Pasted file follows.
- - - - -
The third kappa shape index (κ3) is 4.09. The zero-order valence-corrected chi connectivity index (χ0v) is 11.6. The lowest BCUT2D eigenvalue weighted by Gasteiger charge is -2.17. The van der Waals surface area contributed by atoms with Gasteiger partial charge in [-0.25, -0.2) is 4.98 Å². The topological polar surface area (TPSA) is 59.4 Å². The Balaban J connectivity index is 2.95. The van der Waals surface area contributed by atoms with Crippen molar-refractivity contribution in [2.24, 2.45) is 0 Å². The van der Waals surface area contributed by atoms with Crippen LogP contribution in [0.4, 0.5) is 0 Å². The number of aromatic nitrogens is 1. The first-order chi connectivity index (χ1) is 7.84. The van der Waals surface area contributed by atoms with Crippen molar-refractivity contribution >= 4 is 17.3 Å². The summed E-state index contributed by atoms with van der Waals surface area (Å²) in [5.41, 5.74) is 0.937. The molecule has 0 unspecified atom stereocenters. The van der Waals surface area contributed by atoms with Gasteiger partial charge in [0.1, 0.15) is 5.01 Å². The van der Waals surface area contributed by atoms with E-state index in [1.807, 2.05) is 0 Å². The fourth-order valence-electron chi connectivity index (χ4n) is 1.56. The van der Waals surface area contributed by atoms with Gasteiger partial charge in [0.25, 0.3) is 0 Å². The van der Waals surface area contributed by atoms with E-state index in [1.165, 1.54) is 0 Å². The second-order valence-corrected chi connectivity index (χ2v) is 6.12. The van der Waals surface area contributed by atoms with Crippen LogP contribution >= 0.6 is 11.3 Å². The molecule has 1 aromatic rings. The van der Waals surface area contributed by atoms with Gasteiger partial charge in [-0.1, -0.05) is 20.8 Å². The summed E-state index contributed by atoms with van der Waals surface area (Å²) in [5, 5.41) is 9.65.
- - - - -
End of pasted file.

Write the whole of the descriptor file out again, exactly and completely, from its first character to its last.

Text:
The third kappa shape index (κ3) is 4.09. The zero-order valence-corrected chi connectivity index (χ0v) is 11.6. The lowest BCUT2D eigenvalue weighted by Gasteiger charge is -2.17. The van der Waals surface area contributed by atoms with Gasteiger partial charge in [-0.25, -0.2) is 4.98 Å². The topological polar surface area (TPSA) is 59.4 Å². The Balaban J connectivity index is 2.95. The van der Waals surface area contributed by atoms with Crippen molar-refractivity contribution in [2.24, 2.45) is 0 Å². The van der Waals surface area contributed by atoms with Crippen LogP contribution in [0.4, 0.5) is 0 Å². The number of aromatic nitrogens is 1. The first-order chi connectivity index (χ1) is 7.84. The van der Waals surface area contributed by atoms with Crippen molar-refractivity contribution >= 4 is 17.3 Å². The summed E-state index contributed by atoms with van der Waals surface area (Å²) in [5.41, 5.74) is 0.937. The molecule has 0 unspecified atom stereocenters. The van der Waals surface area contributed by atoms with Gasteiger partial charge in [0.1, 0.15) is 5.01 Å². The van der Waals surface area contributed by atoms with E-state index in [1.807, 2.05) is 0 Å². The fourth-order valence-electron chi connectivity index (χ4n) is 1.56. The van der Waals surface area contributed by atoms with Gasteiger partial charge in [0.25, 0.3) is 0 Å². The van der Waals surface area contributed by atoms with E-state index in [1.165, 1.54) is 0 Å². The second-order valence-corrected chi connectivity index (χ2v) is 6.12. The van der Waals surface area contributed by atoms with Crippen LogP contribution >= 0.6 is 11.3 Å². The molecule has 1 aromatic rings. The van der Waals surface area contributed by atoms with Gasteiger partial charge in [-0.1, -0.05) is 20.8 Å². The summed E-state index contributed by atoms with van der Waals surface area (Å²) in [5, 5.41) is 9.65.